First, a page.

Disappointingly, the disc does not offer any subtitles or closed captions.

Home Vision distributes The Criterion Collection's DVDs, so it should come as no surprise to anyone that the bonus materials on the "The Rocking Horse Winner" DVD are rather academic in nature. The extras here are meant to reflect different approaches to adapting D. H. Lawrence's story, and these approaches are meant to comment on the creation of Pelissier's 1950 film.

The first extra on the disc is Michael Almereyda's 20-minute short film "The Rocking Horse Winner", an adaptation set in the 1990s shot with a Fisher Price PXL 2000 camera. The PXL 2000 was meant for use by children, and its technology is appropriately primitive--black-and-white pixels capture moving images, and the damn thing gave me a headache after 3 minutes. The short film won a couple of awards, but I couldn't watch the whole thing.

Much easier on the eyes is a radio broadcast of a public reading of Lawrence's short story. A certain John Shea reads the entire text at a symposium honoring the short story as an art form. This is an audio-only extra, with Shea's reading playing against a DVD menu screen.

Believe it or not, "The Rocking Horse Winner" also inspired something called a "chamber opera". From what I can tell, a chamber opera features a small cast of singers and only a handful of instruments rather than a full singing troupe and a full orchestra. Bethan Scourse Jones (librettist) and Andrew McBirnie's (composer) music has been excerpted onto the DVD. Like the radio reading of the short story, the music plays against a DVD menu screen. This would've been a great extra had we been able to see how the opera was physically staged.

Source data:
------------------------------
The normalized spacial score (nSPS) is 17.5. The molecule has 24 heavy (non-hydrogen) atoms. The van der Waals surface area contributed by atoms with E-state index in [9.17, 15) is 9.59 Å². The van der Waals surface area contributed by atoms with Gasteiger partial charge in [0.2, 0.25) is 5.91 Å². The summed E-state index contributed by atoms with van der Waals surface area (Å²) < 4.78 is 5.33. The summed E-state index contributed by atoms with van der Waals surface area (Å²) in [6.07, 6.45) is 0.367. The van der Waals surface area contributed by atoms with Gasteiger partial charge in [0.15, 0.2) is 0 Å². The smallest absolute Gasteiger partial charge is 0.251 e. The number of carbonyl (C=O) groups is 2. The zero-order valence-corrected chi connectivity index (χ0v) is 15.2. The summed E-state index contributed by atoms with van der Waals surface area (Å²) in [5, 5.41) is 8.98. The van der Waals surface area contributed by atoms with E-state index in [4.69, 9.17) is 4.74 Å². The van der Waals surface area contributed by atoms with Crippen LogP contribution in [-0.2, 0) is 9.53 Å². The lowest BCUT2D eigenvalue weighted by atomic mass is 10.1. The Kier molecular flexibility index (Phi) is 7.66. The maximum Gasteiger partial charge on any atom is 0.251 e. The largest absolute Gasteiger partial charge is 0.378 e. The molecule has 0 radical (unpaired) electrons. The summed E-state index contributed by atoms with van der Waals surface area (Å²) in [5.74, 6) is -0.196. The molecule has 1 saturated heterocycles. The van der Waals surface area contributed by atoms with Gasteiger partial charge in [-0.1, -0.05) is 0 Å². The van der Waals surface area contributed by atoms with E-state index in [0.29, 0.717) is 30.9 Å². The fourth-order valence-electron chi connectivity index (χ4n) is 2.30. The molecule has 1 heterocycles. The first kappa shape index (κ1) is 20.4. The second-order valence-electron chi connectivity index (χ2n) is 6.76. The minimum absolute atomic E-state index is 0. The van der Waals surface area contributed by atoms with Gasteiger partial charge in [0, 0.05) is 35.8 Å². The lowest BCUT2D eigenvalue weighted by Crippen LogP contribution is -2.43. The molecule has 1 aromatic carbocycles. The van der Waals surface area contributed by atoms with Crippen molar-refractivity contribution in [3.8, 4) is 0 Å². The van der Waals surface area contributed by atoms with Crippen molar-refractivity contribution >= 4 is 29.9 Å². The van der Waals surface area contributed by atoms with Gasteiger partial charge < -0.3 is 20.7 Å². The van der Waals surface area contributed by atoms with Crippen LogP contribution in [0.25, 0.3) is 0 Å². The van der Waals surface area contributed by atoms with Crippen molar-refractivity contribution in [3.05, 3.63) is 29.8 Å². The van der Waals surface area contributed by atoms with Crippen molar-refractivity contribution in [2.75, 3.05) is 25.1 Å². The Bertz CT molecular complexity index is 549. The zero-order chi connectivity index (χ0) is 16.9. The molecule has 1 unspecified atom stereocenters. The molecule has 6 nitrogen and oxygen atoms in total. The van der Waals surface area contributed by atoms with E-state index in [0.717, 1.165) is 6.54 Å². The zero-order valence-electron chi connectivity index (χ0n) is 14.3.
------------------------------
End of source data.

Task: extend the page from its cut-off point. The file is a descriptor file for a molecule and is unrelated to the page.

A glossy booklet provides a note on how "The Rocking Horse Winner" has been interpreted, notes on Almereyda's short film, notes on the radio broadcast reading of the short story, libretto excerpts for the chamber opera, the complete text of Lawrence's short story, and chapter listings.

Film Value:
I recommend director Anthony Pelissier's "The Rocking Horse Winner" because it relates a story rich with thematic meaning. However, the film is really mostly a competent production rather than a must-see. You're probably better off reading D. H. Lawrence's short story. The eloquent compactness of Lawrence's prose and dialogue supplies more subtexts and gothic undertones than Pelissier's visual adaptation. Since Home Vision's DVD release provides Pelissier's movie, three additional adaptations, and the text of Lawrence's story, you probably won't find a more varied representation of "The Rocking Horse Winner" anywhere else. The main feature is worth a 6 out of 10, as are the bonuses combined, but the movie and the bonuses merit a 7 out of 10 together.


Film Value